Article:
The world has become hotter in the last five years and so have cleantech startups in India. Be it monitoring air quality or solving complex issues like stubble burning with innovative ideas, cleantech startups, backed by the sharpest minds from IITs and IIMs, bet high on making a difference while running a sustainable business.
With shocking reports coming in about the impact of pollution — like the centre for science and environment (CSE)’s report in June this year, which said life expectancy in India is going down by 2.6 years due to air pollution —- innovative ideas from across the country are being appreciated by government, masses and investors alike.
“Our country is currently facing a great deal of environmental issues. Some of the main contributors of pollution in India include the large scale burning of fuelwood and biomass such as dried waste from livestock. There is a lack of organised garbage and waste disposal services and not near enough sewage treatment facilities,” Arc Ventures cofounder Arjun Aggarwal told Inc42.
Founded by Aggarwal and Cibi Karthic, Arc Ventures supports and invests in a multitude of companies bringing ideas from several fields of expertise and delivery.
The firm not only supports tech products or services but also high social impact projects. Its investment thesis revolves around improving the global happiness index through the use of technology.
“We believe that radical improvements in the world can be brought bounteously by virtue of science. We search, identify, support and innovate to bring these advantages to make the human condition better and the world a peaceful place to live. The model of support goes from pushing companies to prototyping stage up to building business with them by bridging with other companies, expertise or both,” the cofounder added.
Recently, Arc Ventures tied up with Japan-based research firm Leave A Nest to set up ArcNest in India.
ArcNest will offer top science and engineering talent to develop advanced scalable systems that can help sustain the long term viability of life on Earth. Additionally, the companies have set up an initial fund of INR 50 Cr for seed concepts that are suitable for combating India’s environmental concerns.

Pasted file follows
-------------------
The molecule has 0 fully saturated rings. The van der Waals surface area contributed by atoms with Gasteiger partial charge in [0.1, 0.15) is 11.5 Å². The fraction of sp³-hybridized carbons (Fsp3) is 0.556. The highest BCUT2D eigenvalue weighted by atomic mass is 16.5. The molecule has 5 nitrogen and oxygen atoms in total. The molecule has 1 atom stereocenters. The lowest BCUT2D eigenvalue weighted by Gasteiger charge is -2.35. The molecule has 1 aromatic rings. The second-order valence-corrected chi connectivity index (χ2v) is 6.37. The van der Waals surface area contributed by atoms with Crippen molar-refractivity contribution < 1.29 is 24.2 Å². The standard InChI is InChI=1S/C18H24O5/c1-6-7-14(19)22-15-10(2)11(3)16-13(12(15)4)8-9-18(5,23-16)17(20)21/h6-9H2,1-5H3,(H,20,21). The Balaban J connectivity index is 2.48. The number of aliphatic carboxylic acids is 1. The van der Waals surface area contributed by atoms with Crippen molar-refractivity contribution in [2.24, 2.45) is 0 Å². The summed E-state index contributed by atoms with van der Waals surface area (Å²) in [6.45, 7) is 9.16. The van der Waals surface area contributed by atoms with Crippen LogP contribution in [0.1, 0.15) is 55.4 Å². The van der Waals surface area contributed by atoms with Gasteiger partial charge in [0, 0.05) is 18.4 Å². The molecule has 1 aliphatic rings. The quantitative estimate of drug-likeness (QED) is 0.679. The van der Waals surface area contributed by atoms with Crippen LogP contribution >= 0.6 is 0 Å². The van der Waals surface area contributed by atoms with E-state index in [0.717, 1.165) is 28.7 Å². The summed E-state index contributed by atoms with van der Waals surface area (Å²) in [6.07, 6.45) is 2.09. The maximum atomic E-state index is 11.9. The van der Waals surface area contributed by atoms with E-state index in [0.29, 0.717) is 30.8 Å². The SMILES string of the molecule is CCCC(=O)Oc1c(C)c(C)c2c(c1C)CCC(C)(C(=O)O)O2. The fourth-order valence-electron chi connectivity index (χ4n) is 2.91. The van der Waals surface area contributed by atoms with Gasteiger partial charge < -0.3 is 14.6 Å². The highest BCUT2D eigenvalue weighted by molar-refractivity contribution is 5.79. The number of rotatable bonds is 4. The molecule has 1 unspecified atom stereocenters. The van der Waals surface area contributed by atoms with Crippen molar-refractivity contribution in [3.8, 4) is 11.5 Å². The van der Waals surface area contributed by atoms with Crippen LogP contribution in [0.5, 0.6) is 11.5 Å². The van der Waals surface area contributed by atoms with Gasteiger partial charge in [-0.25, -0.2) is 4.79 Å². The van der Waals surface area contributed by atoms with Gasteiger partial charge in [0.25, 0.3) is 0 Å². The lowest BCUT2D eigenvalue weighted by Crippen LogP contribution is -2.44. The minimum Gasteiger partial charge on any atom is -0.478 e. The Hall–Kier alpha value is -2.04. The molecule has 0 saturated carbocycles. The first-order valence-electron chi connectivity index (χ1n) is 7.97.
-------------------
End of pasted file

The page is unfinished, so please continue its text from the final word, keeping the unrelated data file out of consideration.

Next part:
“Recognise the pressing environmental issues our world currently faces and divert attention towards them.”
ArcNest’s began with a 24000 sq ft incubator facility located in Coimbatore. Here, it plans to offer startups a modern workplace with access to advanced tooling and hardware.
It plans to tackle environmental issues like air and water pollution and solid waste management problems in India. ArcNest’s infrastructure-scale life support solutions include air, land & marine technologies.
The startup hub aims to tackle the problems at their source and repair the already damaged components of the ecosystem through non-invasive environmental engineering technologies.
ArcNest has also completed work on technology to fight air pollution called an urban scale outdoor air-purification system. It can clean and filter the air of neighborhoods and entire cities.
“As air pollution is an ever increasing problem, especially in cities, it becomes imperative that we find ways to address this before we lose our chance to rewind. Starting with ultra-large scale removal of harmful pollutants from the air, our air purification network promises to accomplish just that,” Aggarwal added.
Related Article: Can India’s Cleantech Startups Deliver A Pollution-Free Diwali?
Currently, ArcNest is working on the pilot with the system and will be revealing more details later.
How Bad Is Pollution In India?
“Our flood control and monsoon water drainage systems are obsolete and to make matters worse we divert consumer waste directly into our rivers. Cremation practices near major rivers and government mandated protection of highly polluting ageing public transportation,” Aggarwal said while stressing on the need for urgent action.
More than 377 Mn urban people live in 7,935 towns and cities in India. The populations generate 62 Mn tonnes of solid waste every year, and only 43 Mn tonnes of waste is collected, out of which only a meagre 11.9 Mn tonne is treated and 31 Mn is dumped in landfill sites.